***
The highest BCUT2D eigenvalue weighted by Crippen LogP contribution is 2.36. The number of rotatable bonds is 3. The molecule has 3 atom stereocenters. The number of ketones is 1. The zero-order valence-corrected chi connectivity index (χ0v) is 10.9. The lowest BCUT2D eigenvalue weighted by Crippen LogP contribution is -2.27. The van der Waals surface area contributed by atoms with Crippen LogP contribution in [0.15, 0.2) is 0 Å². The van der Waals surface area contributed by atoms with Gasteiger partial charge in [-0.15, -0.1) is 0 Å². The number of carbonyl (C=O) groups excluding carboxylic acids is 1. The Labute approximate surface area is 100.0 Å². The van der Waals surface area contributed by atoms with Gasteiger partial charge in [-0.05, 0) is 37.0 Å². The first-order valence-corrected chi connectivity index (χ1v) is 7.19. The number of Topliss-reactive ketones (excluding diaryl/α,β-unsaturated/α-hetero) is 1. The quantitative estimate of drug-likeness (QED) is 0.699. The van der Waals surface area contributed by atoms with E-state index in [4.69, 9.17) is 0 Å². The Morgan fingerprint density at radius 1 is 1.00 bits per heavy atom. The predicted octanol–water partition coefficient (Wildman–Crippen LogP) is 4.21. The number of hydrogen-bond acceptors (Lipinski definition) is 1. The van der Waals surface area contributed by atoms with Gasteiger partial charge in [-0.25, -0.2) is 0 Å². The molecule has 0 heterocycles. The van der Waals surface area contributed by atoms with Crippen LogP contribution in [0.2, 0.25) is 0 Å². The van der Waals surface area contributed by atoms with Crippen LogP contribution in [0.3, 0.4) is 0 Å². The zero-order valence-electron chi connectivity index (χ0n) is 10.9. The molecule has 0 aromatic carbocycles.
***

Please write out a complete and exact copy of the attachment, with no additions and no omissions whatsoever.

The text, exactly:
The highest BCUT2D eigenvalue weighted by Crippen LogP contribution is 2.36. The number of rotatable bonds is 3. The molecule has 3 atom stereocenters. The number of ketones is 1. The zero-order valence-corrected chi connectivity index (χ0v) is 10.9. The lowest BCUT2D eigenvalue weighted by Crippen LogP contribution is -2.27. The van der Waals surface area contributed by atoms with Crippen LogP contribution in [0.15, 0.2) is 0 Å². The van der Waals surface area contributed by atoms with Gasteiger partial charge in [-0.15, -0.1) is 0 Å². The number of carbonyl (C=O) groups excluding carboxylic acids is 1. The Labute approximate surface area is 100.0 Å². The van der Waals surface area contributed by atoms with Gasteiger partial charge in [-0.05, 0) is 37.0 Å². The first-order valence-corrected chi connectivity index (χ1v) is 7.19. The number of Topliss-reactive ketones (excluding diaryl/α,β-unsaturated/α-hetero) is 1. The quantitative estimate of drug-likeness (QED) is 0.699. The van der Waals surface area contributed by atoms with E-state index in [4.69, 9.17) is 0 Å². The Morgan fingerprint density at radius 1 is 1.00 bits per heavy atom. The predicted octanol–water partition coefficient (Wildman–Crippen LogP) is 4.21. The number of hydrogen-bond acceptors (Lipinski definition) is 1. The van der Waals surface area contributed by atoms with Gasteiger partial charge in [-0.25, -0.2) is 0 Å². The molecule has 0 heterocycles. The van der Waals surface area contributed by atoms with Crippen LogP contribution in [0.2, 0.25) is 0 Å². The van der Waals surface area contributed by atoms with Crippen LogP contribution in [0.3, 0.4) is 0 Å². The zero-order valence-electron chi connectivity index (χ0n) is 10.9. The molecule has 0 aromatic carbocycles.